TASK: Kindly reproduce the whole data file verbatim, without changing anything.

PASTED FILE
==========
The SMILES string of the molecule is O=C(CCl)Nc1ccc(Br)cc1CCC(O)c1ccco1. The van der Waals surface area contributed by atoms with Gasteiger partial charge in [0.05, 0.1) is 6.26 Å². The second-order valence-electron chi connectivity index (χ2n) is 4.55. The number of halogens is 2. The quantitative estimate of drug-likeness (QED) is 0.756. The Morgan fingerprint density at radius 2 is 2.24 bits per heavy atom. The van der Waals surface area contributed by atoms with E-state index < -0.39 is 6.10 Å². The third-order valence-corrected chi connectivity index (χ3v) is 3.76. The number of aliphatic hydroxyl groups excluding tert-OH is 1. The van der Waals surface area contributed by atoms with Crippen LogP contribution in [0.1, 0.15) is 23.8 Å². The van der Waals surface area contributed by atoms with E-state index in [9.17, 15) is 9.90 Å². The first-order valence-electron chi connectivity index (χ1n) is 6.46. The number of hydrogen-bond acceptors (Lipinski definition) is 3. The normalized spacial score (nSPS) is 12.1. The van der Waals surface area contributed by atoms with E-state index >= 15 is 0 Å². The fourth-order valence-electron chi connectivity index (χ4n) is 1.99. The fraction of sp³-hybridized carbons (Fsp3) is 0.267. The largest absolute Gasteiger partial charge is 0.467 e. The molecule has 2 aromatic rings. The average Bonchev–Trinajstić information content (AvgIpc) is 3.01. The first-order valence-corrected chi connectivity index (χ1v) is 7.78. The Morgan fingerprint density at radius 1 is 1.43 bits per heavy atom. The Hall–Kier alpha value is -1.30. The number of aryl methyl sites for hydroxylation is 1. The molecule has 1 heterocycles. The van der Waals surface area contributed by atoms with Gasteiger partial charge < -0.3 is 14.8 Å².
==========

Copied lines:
The SMILES string of the molecule is O=C(CCl)Nc1ccc(Br)cc1CCC(O)c1ccco1. The van der Waals surface area contributed by atoms with Gasteiger partial charge in [0.05, 0.1) is 6.26 Å². The second-order valence-electron chi connectivity index (χ2n) is 4.55. The number of halogens is 2. The quantitative estimate of drug-likeness (QED) is 0.756. The Morgan fingerprint density at radius 2 is 2.24 bits per heavy atom. The van der Waals surface area contributed by atoms with E-state index < -0.39 is 6.10 Å². The third-order valence-corrected chi connectivity index (χ3v) is 3.76. The number of aliphatic hydroxyl groups excluding tert-OH is 1. The van der Waals surface area contributed by atoms with Crippen LogP contribution in [0.1, 0.15) is 23.8 Å². The van der Waals surface area contributed by atoms with E-state index in [9.17, 15) is 9.90 Å². The first-order valence-electron chi connectivity index (χ1n) is 6.46. The number of hydrogen-bond acceptors (Lipinski definition) is 3. The normalized spacial score (nSPS) is 12.1. The van der Waals surface area contributed by atoms with E-state index >= 15 is 0 Å². The fourth-order valence-electron chi connectivity index (χ4n) is 1.99. The fraction of sp³-hybridized carbons (Fsp3) is 0.267. The largest absolute Gasteiger partial charge is 0.467 e. The molecule has 2 aromatic rings. The average Bonchev–Trinajstić information content (AvgIpc) is 3.01. The first-order valence-corrected chi connectivity index (χ1v) is 7.78. The Morgan fingerprint density at radius 1 is 1.43 bits per heavy atom. The Hall–Kier alpha value is -1.30. The number of aryl methyl sites for hydroxylation is 1. The molecule has 1 heterocycles. The van der Waals surface area contributed by atoms with Gasteiger partial charge < -0.3 is 14.8 Å².